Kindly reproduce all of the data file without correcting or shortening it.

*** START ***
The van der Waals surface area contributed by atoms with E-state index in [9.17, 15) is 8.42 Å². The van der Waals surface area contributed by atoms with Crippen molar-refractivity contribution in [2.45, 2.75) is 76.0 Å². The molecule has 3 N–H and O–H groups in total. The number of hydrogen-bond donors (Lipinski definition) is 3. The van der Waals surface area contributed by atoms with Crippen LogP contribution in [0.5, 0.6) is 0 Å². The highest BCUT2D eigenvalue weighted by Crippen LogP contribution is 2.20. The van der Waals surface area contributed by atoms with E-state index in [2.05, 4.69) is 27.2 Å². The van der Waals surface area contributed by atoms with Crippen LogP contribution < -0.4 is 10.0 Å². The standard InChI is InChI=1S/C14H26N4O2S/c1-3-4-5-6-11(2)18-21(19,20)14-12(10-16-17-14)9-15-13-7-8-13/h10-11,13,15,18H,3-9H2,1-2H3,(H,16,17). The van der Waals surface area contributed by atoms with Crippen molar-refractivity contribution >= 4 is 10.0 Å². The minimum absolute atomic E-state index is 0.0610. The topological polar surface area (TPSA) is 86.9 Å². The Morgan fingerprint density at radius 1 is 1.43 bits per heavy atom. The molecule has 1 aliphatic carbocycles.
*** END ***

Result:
The van der Waals surface area contributed by atoms with E-state index in [9.17, 15) is 8.42 Å². The van der Waals surface area contributed by atoms with Crippen molar-refractivity contribution in [2.45, 2.75) is 76.0 Å². The molecule has 3 N–H and O–H groups in total. The number of hydrogen-bond donors (Lipinski definition) is 3. The van der Waals surface area contributed by atoms with Crippen LogP contribution in [0.5, 0.6) is 0 Å². The highest BCUT2D eigenvalue weighted by Crippen LogP contribution is 2.20. The van der Waals surface area contributed by atoms with E-state index in [2.05, 4.69) is 27.2 Å². The van der Waals surface area contributed by atoms with Crippen LogP contribution < -0.4 is 10.0 Å². The standard InChI is InChI=1S/C14H26N4O2S/c1-3-4-5-6-11(2)18-21(19,20)14-12(10-16-17-14)9-15-13-7-8-13/h10-11,13,15,18H,3-9H2,1-2H3,(H,16,17). The van der Waals surface area contributed by atoms with Crippen molar-refractivity contribution >= 4 is 10.0 Å². The minimum absolute atomic E-state index is 0.0610. The topological polar surface area (TPSA) is 86.9 Å². The Morgan fingerprint density at radius 1 is 1.43 bits per heavy atom. The molecule has 1 aliphatic carbocycles.